A good soaking of the organic blight brew seemed to do the trick.  Five days later and no further blight has appeared.

Last night the season's first tomato was ready to eat.  After a good wash I bit into it.  Unlike years past there was no sudden rush of acidity.  Instead the taste was rich and dulcet.

Baking soda's place in my gardening tools is now secure.

Tuesday, May 21, 2013

My favorite spring time garden flowers

Vegetables, not flowers, are planted in my garden.

Whether in ground or standing tall in a container the concentration is on feeding myself and others.

Thus after early March plantings - the following flowers are my favorite ones to see.
Cheery Tomatoes




Monday, April 22, 2013

The Hanging Gardens of Sacramento

Last year I went a bit bonkers with my seed purchases.

A pre-season sale spurred my imagination and I came home stocked to sow an acre or two. 

Unfortunately, my little backyard measures 10-feet by 22 feet in arable land.

Where was your brain, I chastised myself while surveying my garden then enjoying its winter sleep under a cold February rain.

Taking a swig of bottled water, I looked through its clearness at the weathered fence.

I wonder....

Several internet searches combined with a month's collection of plastic jugs, bottles and containers meant by late March I was ready for non traditional gardening.

Within an hour, peas, beans, three varieties of lettuce and jalapeno peppers were planted and hanging with kite strings between fence slats.

The brilliance of the plan was its mobility.

When the noontime southern exposure threatened to cook the tender peas weeks before they were ready, all I had to do was move them.

Small containers offered harvests for individual meals, rather than having a bushel of beans to accompany a single salmon fillet.

Best of all I had finally thwarted the unseen creature who in several nights had turned the garden's northeast corner in its private buffet.

Morning glories are currently sprouting from two containers.  By mid May their blue blossoms will crawl across old wood and add color where none has existed for years.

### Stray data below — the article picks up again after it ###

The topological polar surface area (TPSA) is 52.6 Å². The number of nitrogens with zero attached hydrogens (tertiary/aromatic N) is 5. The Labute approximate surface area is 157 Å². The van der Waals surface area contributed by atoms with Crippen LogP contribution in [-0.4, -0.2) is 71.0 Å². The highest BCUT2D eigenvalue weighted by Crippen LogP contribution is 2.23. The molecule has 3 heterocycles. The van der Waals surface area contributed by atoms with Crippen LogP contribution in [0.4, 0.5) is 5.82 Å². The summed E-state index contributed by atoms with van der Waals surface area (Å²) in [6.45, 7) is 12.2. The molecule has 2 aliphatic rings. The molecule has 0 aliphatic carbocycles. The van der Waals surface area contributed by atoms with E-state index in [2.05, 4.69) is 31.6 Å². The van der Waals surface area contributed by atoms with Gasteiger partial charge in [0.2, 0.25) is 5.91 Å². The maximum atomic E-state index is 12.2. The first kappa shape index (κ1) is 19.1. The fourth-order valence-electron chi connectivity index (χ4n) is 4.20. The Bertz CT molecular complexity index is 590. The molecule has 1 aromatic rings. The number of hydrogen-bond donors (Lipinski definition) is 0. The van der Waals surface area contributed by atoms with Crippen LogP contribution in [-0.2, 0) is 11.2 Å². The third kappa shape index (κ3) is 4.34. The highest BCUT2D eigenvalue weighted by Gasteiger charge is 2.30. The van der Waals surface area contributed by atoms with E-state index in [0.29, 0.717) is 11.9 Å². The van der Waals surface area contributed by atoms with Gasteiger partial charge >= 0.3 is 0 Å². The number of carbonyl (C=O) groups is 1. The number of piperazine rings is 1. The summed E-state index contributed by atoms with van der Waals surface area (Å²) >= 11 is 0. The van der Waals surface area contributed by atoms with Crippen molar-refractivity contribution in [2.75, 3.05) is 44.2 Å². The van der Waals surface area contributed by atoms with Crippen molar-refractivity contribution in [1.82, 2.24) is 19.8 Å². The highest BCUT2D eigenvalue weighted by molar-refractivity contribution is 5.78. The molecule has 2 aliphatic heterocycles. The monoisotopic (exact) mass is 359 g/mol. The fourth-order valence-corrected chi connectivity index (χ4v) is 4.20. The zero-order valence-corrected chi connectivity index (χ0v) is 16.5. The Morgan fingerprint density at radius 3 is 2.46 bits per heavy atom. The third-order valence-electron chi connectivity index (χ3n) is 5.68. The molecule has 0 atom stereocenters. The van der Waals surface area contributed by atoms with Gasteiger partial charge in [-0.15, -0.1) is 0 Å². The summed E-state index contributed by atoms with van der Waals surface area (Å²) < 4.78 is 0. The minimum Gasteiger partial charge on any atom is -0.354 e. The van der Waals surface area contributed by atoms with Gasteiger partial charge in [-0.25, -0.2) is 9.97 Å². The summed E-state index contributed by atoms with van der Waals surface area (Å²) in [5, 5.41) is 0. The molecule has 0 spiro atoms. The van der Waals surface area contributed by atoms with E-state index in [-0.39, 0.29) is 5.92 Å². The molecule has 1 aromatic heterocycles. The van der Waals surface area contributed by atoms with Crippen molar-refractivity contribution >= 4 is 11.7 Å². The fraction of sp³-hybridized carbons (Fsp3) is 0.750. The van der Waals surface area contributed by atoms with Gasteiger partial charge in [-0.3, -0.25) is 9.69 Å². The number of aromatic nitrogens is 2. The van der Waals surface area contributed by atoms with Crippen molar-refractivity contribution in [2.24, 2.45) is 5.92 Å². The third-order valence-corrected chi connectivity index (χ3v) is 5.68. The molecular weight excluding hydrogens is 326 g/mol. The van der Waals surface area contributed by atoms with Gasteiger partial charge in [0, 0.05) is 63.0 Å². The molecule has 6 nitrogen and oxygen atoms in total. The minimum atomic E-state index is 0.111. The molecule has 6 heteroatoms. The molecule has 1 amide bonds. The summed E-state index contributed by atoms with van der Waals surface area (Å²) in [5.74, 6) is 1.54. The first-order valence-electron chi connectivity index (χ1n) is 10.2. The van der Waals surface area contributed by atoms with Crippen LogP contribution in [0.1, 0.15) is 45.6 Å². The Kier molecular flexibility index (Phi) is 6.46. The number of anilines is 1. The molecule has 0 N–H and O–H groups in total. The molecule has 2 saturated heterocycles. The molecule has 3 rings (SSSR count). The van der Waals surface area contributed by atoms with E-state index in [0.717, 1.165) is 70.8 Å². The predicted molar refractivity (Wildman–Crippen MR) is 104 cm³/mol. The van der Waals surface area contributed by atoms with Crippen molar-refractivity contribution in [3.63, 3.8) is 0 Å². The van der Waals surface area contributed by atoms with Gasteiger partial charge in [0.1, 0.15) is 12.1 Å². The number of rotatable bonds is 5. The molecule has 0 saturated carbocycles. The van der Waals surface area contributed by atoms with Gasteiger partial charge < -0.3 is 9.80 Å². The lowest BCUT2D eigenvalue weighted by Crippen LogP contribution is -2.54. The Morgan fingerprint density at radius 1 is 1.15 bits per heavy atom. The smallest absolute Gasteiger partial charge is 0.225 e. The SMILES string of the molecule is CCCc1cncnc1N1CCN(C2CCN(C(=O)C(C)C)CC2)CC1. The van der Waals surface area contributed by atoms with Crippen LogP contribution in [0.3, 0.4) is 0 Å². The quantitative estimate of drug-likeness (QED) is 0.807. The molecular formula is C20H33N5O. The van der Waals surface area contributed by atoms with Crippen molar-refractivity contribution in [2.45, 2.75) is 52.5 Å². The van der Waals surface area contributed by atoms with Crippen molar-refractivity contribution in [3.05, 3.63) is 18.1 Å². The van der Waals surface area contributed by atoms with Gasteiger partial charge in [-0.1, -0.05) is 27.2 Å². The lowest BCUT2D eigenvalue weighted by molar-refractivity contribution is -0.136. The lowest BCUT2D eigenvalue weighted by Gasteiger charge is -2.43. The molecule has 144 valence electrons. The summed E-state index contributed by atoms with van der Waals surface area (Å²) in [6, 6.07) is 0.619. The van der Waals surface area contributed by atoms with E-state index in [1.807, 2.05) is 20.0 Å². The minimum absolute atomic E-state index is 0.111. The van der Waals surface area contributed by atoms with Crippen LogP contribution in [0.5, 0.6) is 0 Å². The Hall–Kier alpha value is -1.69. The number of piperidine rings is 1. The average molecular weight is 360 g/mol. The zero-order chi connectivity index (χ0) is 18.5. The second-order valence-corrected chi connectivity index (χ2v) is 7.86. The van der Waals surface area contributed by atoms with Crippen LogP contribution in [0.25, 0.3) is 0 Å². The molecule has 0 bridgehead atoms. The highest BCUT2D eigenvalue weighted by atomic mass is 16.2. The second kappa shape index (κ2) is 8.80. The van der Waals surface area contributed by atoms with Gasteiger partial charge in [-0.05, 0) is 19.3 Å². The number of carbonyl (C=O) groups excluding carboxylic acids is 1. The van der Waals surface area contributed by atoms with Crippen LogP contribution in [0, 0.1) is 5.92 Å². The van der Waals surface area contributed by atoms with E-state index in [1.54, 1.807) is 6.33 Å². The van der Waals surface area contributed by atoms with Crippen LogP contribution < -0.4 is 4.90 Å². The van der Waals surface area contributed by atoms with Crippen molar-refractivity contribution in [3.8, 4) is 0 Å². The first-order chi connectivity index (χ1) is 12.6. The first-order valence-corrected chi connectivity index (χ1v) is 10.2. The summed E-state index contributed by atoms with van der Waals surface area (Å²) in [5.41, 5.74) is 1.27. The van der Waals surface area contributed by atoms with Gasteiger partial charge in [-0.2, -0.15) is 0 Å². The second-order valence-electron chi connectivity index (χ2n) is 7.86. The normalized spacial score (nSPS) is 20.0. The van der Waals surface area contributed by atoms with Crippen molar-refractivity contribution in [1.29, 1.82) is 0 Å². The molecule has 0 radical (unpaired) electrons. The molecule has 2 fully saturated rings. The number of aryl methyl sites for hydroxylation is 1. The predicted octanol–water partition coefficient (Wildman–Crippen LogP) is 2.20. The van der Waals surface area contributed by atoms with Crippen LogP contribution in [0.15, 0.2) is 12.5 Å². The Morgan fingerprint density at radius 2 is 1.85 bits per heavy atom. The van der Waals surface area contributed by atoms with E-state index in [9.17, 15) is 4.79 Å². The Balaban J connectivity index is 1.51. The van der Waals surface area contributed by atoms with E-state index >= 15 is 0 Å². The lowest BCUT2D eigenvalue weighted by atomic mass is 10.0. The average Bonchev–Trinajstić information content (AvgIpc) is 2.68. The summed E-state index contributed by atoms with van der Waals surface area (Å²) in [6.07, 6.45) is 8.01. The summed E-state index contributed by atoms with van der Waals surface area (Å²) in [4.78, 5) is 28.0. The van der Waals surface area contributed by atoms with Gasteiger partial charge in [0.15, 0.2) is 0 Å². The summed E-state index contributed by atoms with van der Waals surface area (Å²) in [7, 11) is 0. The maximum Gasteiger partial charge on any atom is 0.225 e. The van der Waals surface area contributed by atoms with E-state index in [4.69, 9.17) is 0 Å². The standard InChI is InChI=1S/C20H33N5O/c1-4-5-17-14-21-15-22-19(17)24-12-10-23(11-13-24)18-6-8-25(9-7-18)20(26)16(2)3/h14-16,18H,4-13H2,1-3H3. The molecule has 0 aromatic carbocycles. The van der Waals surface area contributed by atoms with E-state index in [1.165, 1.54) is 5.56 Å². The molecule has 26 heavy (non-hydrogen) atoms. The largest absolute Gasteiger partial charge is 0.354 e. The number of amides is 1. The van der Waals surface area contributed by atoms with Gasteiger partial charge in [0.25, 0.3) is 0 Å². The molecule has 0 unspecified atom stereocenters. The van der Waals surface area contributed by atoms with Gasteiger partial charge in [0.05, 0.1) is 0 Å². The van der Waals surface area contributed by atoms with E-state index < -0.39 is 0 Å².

When repurposing containers for gardening, use products that held products for human consumption or bleach and liquid soap.

Prior to using, I fill and soak the emptied and rinsed out container in a solution of liquid soap and bleach for at least 30 minutes.  This helps rid the container of an contaminants.

For large openings on juice bottles and the like, some use coffee filters to hold the potting soil in place. I don't drink coffee, so instead a rolled up paper plate worked fine.

To protect a plant's roots, growing in a clear container, from the harsh sun I grabbed my acrylic paints and slathered them on.

Kite string, 80 lb and Dacron, is hardy enough to sustain four to five months of hot Sacramento summers and rain-soaked winters.

Sunday, April 21, 2013

Gardening for Body and Soul

“Eww, you want me to weed?”

“I’m hot and sweaty – yuck!”

“A BUG! Kill it, quick!”

How my whiny teenage utterances haunt me, when I think of my former hatred of gardening.

Worse of all, when it came to eating my grandfather’s bountiful kale and kohlrabi or the glorious red beets grown by my parents, despite a lack of work, my fork was always the first poised to attack.

Click here to continue reading.

Need to start a bit smaller?  Click here to read about container gardens.